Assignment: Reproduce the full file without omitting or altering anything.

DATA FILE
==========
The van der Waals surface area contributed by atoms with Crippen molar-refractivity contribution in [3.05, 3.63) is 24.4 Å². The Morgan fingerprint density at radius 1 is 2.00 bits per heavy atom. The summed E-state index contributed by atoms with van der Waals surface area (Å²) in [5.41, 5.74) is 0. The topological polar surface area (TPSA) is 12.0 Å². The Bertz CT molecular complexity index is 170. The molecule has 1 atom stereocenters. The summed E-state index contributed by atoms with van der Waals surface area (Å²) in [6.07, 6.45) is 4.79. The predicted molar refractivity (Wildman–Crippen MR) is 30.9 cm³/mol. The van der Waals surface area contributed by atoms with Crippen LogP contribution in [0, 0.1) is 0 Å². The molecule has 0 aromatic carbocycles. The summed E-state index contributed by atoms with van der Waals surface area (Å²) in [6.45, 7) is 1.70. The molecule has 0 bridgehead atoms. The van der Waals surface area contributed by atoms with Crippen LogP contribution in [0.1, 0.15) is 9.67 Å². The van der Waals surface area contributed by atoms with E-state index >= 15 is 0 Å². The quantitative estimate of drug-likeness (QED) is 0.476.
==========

The van der Waals surface area contributed by atoms with Crippen molar-refractivity contribution in [3.05, 3.63) is 24.4 Å². The Morgan fingerprint density at radius 1 is 2.00 bits per heavy atom. The summed E-state index contributed by atoms with van der Waals surface area (Å²) in [5.41, 5.74) is 0. The topological polar surface area (TPSA) is 12.0 Å². The Bertz CT molecular complexity index is 170. The molecule has 1 atom stereocenters. The summed E-state index contributed by atoms with van der Waals surface area (Å²) in [6.07, 6.45) is 4.79. The predicted molar refractivity (Wildman–Crippen MR) is 30.9 cm³/mol. The van der Waals surface area contributed by atoms with Crippen LogP contribution in [0, 0.1) is 0 Å². The molecule has 0 aromatic carbocycles. The summed E-state index contributed by atoms with van der Waals surface area (Å²) in [6.45, 7) is 1.70. The molecule has 0 bridgehead atoms. The van der Waals surface area contributed by atoms with Crippen LogP contribution in [0.1, 0.15) is 9.67 Å². The van der Waals surface area contributed by atoms with E-state index >= 15 is 0 Å². The quantitative estimate of drug-likeness (QED) is 0.476.